The topic of Weight Stigma and Psychotherapy was addressed as part of Weight Stigma Awareness Week. The article called "Surprises when you venture off the eating disorders island" is about how so deeply ingrained the belief is that weight loss leads to happiness, that even well-trained psychotherapists recommend it, despite evidence that such a suggestion (or judgement) has the opposite effect. In other words, the fairy tale is retold; the therapist is selling magic beans.
And, I think, buying in to this fantasy that weight loss is the solution to all of life's problems leads to self-sabotage. I mean, there are lots of reasons that we take ourselves down, when we go against what we think we really want. (It's called cognitive dissonance, and I've written about it before). Maybe it's an esteem or confidence issue, when you really think you're not good enough. But, more often, I think it's because we have internalized a message that is so ubiquitous that it is reinforced and repeated in all areas of our lives: that getting thin is the answer. What happens when you get there, or when it becomes within view, and you all of a sudden realize that it is NOT the answer to all of life's problems? It's only the answer to some health issues.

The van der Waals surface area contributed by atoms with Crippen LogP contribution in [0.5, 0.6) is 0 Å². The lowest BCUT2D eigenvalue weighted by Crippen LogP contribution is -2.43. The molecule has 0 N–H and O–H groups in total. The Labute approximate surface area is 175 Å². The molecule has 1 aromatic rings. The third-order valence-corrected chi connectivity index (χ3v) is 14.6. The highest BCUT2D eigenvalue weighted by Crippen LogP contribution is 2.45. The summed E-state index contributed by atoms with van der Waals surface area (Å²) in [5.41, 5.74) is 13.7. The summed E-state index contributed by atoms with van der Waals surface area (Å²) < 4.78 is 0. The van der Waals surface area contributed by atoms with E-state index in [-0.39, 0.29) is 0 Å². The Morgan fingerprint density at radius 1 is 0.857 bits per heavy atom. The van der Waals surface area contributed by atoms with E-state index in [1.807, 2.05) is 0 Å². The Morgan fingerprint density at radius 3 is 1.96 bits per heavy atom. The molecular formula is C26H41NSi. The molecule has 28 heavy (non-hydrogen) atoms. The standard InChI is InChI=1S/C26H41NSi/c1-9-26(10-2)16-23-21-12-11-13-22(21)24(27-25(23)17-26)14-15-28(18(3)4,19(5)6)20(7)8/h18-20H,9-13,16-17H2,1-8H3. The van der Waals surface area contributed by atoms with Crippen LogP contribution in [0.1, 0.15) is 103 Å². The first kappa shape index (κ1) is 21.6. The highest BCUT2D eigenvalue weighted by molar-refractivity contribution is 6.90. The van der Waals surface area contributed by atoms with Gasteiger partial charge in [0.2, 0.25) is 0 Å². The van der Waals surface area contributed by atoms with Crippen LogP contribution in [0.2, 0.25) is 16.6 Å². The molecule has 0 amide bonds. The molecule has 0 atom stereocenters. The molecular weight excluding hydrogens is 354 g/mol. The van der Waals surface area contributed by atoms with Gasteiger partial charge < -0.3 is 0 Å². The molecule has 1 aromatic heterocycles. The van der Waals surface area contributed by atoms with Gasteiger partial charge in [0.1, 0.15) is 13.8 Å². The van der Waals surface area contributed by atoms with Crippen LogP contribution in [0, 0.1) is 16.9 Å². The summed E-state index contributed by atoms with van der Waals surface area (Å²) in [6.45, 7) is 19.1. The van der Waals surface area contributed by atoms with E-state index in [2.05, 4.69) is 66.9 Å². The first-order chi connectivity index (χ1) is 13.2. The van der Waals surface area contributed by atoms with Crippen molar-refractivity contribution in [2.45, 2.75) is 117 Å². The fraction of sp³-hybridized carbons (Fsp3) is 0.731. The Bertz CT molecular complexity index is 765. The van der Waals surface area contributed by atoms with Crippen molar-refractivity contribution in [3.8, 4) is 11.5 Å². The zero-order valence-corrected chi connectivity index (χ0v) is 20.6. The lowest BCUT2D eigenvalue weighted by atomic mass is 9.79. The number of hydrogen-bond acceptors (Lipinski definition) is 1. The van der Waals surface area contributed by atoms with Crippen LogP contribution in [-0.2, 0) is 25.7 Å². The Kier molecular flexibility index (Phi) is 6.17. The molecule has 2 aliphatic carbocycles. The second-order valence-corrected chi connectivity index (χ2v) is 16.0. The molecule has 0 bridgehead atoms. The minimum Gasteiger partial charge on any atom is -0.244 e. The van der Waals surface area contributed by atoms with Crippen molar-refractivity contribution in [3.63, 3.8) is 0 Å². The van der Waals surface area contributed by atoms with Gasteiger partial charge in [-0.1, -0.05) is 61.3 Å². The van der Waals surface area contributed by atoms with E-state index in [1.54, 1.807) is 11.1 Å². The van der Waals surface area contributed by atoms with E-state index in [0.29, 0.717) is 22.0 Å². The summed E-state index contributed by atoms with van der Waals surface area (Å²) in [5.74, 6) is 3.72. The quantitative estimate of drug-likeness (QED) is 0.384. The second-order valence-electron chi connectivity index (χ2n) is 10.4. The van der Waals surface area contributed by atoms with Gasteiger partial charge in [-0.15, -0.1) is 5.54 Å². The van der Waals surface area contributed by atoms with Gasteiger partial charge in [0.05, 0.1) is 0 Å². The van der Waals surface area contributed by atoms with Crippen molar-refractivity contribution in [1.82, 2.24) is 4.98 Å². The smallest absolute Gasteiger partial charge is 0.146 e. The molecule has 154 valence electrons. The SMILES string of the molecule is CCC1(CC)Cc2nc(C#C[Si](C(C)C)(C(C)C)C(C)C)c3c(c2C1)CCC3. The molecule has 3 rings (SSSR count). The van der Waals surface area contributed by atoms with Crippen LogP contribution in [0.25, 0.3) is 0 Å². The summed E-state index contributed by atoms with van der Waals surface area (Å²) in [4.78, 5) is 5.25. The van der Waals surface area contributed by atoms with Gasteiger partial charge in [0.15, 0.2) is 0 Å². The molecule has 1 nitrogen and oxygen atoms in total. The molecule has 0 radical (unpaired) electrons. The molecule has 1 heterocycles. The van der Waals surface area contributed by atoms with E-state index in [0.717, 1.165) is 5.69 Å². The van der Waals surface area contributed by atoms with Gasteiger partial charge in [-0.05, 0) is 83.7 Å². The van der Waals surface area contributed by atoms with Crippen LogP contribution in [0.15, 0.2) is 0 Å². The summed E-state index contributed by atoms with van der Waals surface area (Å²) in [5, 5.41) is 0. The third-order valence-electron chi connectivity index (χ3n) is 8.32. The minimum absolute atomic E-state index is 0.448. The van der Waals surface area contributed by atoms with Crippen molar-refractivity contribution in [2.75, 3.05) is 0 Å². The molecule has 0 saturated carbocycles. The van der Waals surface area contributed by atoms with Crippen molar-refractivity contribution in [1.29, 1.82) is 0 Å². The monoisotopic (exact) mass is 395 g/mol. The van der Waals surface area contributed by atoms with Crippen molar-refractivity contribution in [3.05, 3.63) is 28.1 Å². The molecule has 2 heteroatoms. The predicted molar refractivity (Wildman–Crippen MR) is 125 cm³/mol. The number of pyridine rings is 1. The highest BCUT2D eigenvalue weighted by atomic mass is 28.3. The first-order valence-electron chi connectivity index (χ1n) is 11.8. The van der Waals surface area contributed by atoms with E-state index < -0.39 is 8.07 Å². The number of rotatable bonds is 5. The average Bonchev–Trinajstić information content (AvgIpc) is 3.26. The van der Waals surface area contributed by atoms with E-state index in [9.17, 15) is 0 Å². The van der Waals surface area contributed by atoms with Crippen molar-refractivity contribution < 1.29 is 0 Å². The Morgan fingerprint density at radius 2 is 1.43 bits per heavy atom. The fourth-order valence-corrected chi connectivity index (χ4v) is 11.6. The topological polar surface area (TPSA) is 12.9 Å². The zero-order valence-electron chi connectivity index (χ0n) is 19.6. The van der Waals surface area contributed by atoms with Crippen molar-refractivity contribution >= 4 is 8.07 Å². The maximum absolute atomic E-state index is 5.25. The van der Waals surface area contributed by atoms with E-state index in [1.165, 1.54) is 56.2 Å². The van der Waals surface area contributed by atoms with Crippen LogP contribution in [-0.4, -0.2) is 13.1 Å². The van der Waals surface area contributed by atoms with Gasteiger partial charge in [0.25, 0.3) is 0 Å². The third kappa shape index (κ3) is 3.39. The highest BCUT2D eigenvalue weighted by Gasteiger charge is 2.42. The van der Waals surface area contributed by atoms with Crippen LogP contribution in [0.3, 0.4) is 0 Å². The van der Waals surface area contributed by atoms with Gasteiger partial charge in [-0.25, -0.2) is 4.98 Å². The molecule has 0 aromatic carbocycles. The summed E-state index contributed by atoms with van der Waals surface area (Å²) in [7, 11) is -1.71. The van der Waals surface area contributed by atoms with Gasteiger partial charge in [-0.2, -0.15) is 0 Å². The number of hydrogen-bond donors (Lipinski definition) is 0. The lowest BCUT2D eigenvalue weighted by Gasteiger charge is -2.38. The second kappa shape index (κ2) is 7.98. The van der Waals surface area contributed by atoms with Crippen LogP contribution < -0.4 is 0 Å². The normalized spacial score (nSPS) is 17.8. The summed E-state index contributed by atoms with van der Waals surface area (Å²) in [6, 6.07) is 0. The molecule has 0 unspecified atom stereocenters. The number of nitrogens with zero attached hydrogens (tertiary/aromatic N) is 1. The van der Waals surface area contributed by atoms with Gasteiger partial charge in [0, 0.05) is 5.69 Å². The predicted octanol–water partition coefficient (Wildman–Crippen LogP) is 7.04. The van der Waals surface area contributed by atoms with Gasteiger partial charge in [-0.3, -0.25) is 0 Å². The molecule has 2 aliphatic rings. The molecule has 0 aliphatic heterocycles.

One of the best pieces I've come across that helps me to combat those kinds of suggestions, one I go back to often, is Kate Harding's post on The Fantasy of Being Thin. It's what I need to remind myself of often. It's even more honest than the generic "love your body, love yourself" message that abounds in marketing campaigns and women's magazines. She lays it on the line: focusing on weight loss as the answer to life's problems (ie: the things we don't like about ourselves) only masks those problems.
"All of those concrete things you’ve been putting off? Just fucking do them, now, because this IS your life,